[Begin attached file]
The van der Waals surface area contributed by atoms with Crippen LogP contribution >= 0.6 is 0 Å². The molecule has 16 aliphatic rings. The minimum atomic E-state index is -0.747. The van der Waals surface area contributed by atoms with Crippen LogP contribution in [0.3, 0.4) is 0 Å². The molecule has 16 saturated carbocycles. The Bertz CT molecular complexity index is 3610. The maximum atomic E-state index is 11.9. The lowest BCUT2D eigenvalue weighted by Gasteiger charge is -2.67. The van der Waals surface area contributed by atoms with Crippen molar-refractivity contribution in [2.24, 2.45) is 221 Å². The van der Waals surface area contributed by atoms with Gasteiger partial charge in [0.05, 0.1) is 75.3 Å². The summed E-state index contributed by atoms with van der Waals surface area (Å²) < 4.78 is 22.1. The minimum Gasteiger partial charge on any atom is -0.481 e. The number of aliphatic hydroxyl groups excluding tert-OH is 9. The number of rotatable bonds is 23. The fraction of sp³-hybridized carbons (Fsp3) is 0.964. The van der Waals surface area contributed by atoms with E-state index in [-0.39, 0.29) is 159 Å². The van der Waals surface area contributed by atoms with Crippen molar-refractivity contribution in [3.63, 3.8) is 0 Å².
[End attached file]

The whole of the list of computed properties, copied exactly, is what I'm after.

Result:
The van der Waals surface area contributed by atoms with Crippen LogP contribution >= 0.6 is 0 Å². The molecule has 16 aliphatic rings. The minimum atomic E-state index is -0.747. The van der Waals surface area contributed by atoms with Crippen LogP contribution in [0.3, 0.4) is 0 Å². The molecule has 16 saturated carbocycles. The Bertz CT molecular complexity index is 3610. The maximum atomic E-state index is 11.9. The lowest BCUT2D eigenvalue weighted by Gasteiger charge is -2.67. The van der Waals surface area contributed by atoms with Crippen molar-refractivity contribution in [2.24, 2.45) is 221 Å². The van der Waals surface area contributed by atoms with Gasteiger partial charge in [0.05, 0.1) is 75.3 Å². The summed E-state index contributed by atoms with van der Waals surface area (Å²) < 4.78 is 22.1. The minimum Gasteiger partial charge on any atom is -0.481 e. The number of aliphatic hydroxyl groups excluding tert-OH is 9. The number of rotatable bonds is 23. The fraction of sp³-hybridized carbons (Fsp3) is 0.964. The van der Waals surface area contributed by atoms with E-state index in [-0.39, 0.29) is 159 Å². The van der Waals surface area contributed by atoms with Crippen molar-refractivity contribution in [3.63, 3.8) is 0 Å².